(Associated Press) They were artists and students, music lovers, parents and newlyweds. The victims of last week’s attacks in Paris had varied backgrounds and interests. Among the 129 killed in the attacks, here are some of their stories:
—Gilles Leclerc’s whereabouts remained a mystery for days after the attack at the Bataclan concert hall. His partner, Marianne, escaped, but he seemed to have disappeared.
In the frenzied aftermath of last week’s attacks, panicked families and friends frantically searched for the missing, hoping they were not among those killed.
Nelly Leclerc, Gilles’ mother, went on Europe1 radio Monday to plea for information about her 32-year-old son’s whereabouts. Gilles, known as Gillou, lived in Paris.
“We have no news,” she said. The family sent photographs of Gilles — showing his distinctive tattoos — to hospitals across Paris, to police and to investigators, to no avail.
His sister set up a page called “My brother Gilles Leclerc” on Facebook over the weekend in hopes of finding him.
She wrote: “We still haven’t found Gilles this morning but the search is continuing.”
Monday, Nov. 16, at 4:12 p.m., his death was announced.
“We are sad to announce that Gillou has been found dead, unfortunately. Thank you for your support, your expressions and your help in the search.”
–Eric Thome, 39, was an artist, fan of music and father with a 5-year-old girl and another child on the way when he died during the attack at Bataclan concert hall.
Thome and a partner were running their own Paris design studio after working in the advertising business for years.
The studio specialized in bold, fanciful, often daring illustrations and photographs. Among the art displayed on its website was a whimsical illustration of a Kalashnikov assault rifle that looks like a plastic toy covered in cartoon-like drawings. Its stock says in bold letters: “It’s not my war.”
“He was an artist, always hip, a party guy who loved music,” a friend was quoted as saying by Le Parisien. “He was full of joie de vivre and adored his kid.”
His second child was due in weeks, Le Parisien newspaper reported on its website.
Just minutes before gunmen stormed the Bataclan, Manu Perez, 40, of Paris posted on his Facebook page: He was enjoying the concert there by Eagles of Death Metal, he said, in “all its simplicity.”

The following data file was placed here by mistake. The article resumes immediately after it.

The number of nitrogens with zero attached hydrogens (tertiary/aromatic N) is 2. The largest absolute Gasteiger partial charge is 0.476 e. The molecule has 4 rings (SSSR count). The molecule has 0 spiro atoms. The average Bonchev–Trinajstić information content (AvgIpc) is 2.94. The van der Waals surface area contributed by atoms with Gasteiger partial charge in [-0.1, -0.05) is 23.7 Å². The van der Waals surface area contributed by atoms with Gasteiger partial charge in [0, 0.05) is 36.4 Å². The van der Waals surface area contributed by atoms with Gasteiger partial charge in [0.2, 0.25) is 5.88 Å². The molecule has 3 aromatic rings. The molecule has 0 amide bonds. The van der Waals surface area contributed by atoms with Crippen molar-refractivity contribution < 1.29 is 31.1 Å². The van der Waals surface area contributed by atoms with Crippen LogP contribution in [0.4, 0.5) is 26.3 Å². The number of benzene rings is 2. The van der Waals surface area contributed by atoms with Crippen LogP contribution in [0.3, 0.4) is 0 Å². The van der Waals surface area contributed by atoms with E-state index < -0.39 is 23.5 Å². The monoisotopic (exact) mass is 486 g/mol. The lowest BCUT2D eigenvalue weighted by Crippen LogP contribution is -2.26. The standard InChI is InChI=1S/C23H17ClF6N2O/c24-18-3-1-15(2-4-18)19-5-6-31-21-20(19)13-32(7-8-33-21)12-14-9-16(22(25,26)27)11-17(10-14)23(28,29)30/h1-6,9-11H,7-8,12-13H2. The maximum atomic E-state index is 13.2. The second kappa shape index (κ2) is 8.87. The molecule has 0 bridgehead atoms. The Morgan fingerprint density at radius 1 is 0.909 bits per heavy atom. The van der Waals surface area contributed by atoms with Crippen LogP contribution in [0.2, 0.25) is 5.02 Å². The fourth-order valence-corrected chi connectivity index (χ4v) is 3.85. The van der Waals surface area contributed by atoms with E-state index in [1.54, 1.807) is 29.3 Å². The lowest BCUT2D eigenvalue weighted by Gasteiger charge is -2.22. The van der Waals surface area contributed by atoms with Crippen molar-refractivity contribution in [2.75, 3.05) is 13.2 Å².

The California-based rock band, whose members survived the attack, said in a statement that Perez would be remembered as one of their “record company comrades.”
Pascal Negre, president of Universal Music France, Perez’s employer, said via Twitter that the Universal Music family is “in mourning” over the deaths of Manu and two colleagues. Apparently it was one of those colleagues, Thomas Ayad, who provided Perez with the tickets to attend the concert at the Bataclan.
Perez’s last Facebook posting was a photo of the Eagles performing at the Bataclan just before the attack. The time was 9:03 p.m.
The photo posted less than an hour before was of a pair of concert tickets, with a message from Manu saying “Merci Thomas!”
—Motorcycle-riding graphic designer Christophe Foultier loved rock music, peppering his Facebook page with photos from shows and posts about bands. Some posts enthuse about Eagles of Death Metal, the last band he would ever see. Foultier, 39, was killed at the Bataclan.
Foultier worked at healthcare communications agency Havas Life, which mourned him on its Facebook page. He and his wife, Caroline Jolivet, were raising their two small children in suburban Courbevoie.
Foultier also was working on an album of his own with a friend, according to an essay by Francois Sionneau, the editor-in-chief of the newsweekly Le Nouvel Observateur’s website and a colleague of Jolivet’s.
The last time he saw Foultier, the designer was picking up his wife at work on his Harley-Davidson motorcycle, with a luminous smile, “the kind that make you believe in man,” Sionneau wrote. He admired the bike, and Foultier knew it.
“He’d promised me we’d take a big trip together,” Sionneau wrote. Now, “it’s his smile and his thirst for life that will remain.”
—Olivier Vernadal, 44, of Paris, lived near the Bataclan concert hall, and went there regularly for shows. He died there in the terrorist attack during a rock concert.
Vernadal worked as a tax collector, but his first love was soccer.
A native of Ceyrat in central France, he played soccer there and coached the local team, according to the website of the newspaper Liberation.
A banner was put up at city hall saying: “We are all Olivier.” The town’s soccer stadium, where Vernadal used to play, will now be renamed after him, according to the France Televisions website.
— He was Christophe Lellouche to some, Chris Kelevra to others, and “Moke” online — a communications worker, musician, and soccer fan site provocateur. And he was at the Bataclan when the attackers stormed in.